It is important not to overstate the impact of buy-to-let mortgages on the rental market. We estimate that 60% of all private rented homes are owned by landlords without a buy-to-let loan. The majority of these landlords will be a mix of cash buyers and corporate landlords.
The census will also show that private rented stock is not uniformly spread across the country. Rented stock is highly concentrated, focused in urban areas close to amenities and access to employment and/or higher education.
An analysis of the lettings market shows that 50% of all lettings in 2011 were concentrated in just 6% of the country.
The largest rental markets recorded in the 2001 census were in London. In the City of Westminster and Kensington & Chelsea rented properties accounted for 30% and 25% (respectively) of all housing stock. Outside London, Brighton’s rental market was the largest at 21%, followed by Oxford and Cambridge both at 17%. Based on an 88% growth in the private rental market over the last decade, we expect the 2011 census to show that the concentration of rental supply has only increased further.
The growth of private rental supply has to an extent been driven by the new build market. But we believe that the conversion from owner-occupied property to rented homes is likely to be responsible for the bulk of the growth in the rental market. The census will reveal how the rise of renting and conversion of homes between tenures will have changed the profile of housing in some local housing markets, especially the many lower value parts of inner London.
These trends in housing tenure, together with the pressure on the social rented sector, pose challenges for local politicians and policymakers. The growth of rental supply and the impact on the sustainability of local housing markets is an area of particular concern. High levels of outright home ownership are linked to low levels of housing turnover, which in turn limit housing availability. The 2011 census will be the first to capture information on the stock of housing in terms of bedrooms as opposed to number of rooms in a property.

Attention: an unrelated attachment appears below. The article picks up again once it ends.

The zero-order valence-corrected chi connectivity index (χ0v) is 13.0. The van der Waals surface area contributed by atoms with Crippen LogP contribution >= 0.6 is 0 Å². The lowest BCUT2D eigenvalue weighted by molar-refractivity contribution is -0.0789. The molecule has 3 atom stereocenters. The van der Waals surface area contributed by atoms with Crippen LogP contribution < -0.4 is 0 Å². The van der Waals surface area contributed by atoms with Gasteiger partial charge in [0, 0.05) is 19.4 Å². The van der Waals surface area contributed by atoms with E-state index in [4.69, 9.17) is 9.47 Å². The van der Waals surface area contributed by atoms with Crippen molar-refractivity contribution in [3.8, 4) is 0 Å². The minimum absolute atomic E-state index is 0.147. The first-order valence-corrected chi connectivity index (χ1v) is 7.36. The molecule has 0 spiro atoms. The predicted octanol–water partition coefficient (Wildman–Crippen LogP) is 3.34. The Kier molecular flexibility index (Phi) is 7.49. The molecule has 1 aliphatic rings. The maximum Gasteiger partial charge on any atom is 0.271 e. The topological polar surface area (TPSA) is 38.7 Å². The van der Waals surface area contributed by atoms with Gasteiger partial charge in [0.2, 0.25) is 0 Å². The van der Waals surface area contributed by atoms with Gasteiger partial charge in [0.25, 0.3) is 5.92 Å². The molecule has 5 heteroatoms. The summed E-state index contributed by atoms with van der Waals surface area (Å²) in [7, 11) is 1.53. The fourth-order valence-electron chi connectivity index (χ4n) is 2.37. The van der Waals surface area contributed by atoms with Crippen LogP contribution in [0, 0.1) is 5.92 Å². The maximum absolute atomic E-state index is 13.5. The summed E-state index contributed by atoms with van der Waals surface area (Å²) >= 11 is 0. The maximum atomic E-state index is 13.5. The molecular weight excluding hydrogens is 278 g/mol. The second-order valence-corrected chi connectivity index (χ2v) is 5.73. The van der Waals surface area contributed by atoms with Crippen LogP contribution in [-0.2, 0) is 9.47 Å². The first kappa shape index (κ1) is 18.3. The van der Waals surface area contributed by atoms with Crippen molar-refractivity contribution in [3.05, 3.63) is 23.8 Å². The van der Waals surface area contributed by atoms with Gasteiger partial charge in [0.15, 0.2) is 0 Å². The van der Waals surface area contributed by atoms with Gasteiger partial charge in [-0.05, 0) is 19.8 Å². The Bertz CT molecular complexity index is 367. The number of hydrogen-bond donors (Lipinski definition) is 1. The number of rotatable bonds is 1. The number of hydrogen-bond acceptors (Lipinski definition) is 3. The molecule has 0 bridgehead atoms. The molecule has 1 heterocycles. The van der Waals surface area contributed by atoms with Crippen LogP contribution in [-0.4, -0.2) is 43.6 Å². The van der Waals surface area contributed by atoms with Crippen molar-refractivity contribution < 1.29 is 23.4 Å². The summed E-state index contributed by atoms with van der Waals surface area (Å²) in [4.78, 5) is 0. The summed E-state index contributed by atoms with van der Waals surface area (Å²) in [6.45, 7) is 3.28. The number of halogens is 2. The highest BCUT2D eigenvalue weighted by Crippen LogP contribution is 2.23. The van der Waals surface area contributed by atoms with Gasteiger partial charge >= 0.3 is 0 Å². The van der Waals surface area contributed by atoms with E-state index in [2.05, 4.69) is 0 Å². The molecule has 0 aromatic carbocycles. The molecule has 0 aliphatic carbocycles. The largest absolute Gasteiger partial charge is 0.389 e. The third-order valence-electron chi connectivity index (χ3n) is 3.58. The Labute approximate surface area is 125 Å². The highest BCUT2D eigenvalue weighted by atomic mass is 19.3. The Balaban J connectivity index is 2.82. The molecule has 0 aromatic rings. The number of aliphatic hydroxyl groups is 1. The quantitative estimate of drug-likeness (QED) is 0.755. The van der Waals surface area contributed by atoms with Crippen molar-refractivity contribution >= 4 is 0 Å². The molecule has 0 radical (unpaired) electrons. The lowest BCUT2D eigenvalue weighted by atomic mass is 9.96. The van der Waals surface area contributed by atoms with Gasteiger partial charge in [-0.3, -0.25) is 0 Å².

The stock of housing in the private sector is heavily skewed towards three and four bed homes which we estimate account for nearly two thirds (63%) of all supply. Despite the expansion in the supply of apartments over the last decade, smaller sized properties are relatively under-represented. Two-bed houses, for example, account for just 18% of supply. Stripping out the homes that are rented reveals a lack of smallsized housing to buy, particularly in southern England.
Better information on the supply of housing in local markets should lead to better policies to address affordability problems. Targeting the right supply into the pinch points of a market will be far more effective than building homes that simply mirror what exists on the ground today.
The 2011 census will provide a better understanding of how the housing market is adjusting to sustained pressures bought about by a lack of new housing delivery. UK housing stock has grown by an average of just 0.6% per annum, well below the level required to keep pace with projected demand. This is putting pressure on existing supply which means that both national and local policymakers need to consider how best to ensure their housing markets are fit for purpose. Meanwhile for those developing and investing in housing, the focus needs to be on targeting the many gaps in the market.
Hometrack has developed products to help housing associations and local authorities to better understand and plan their housing markets. Click here to find out more about Hometrack’s Housing Intelligence System (HIS)| and Local Housing Analytics System (LHAS)|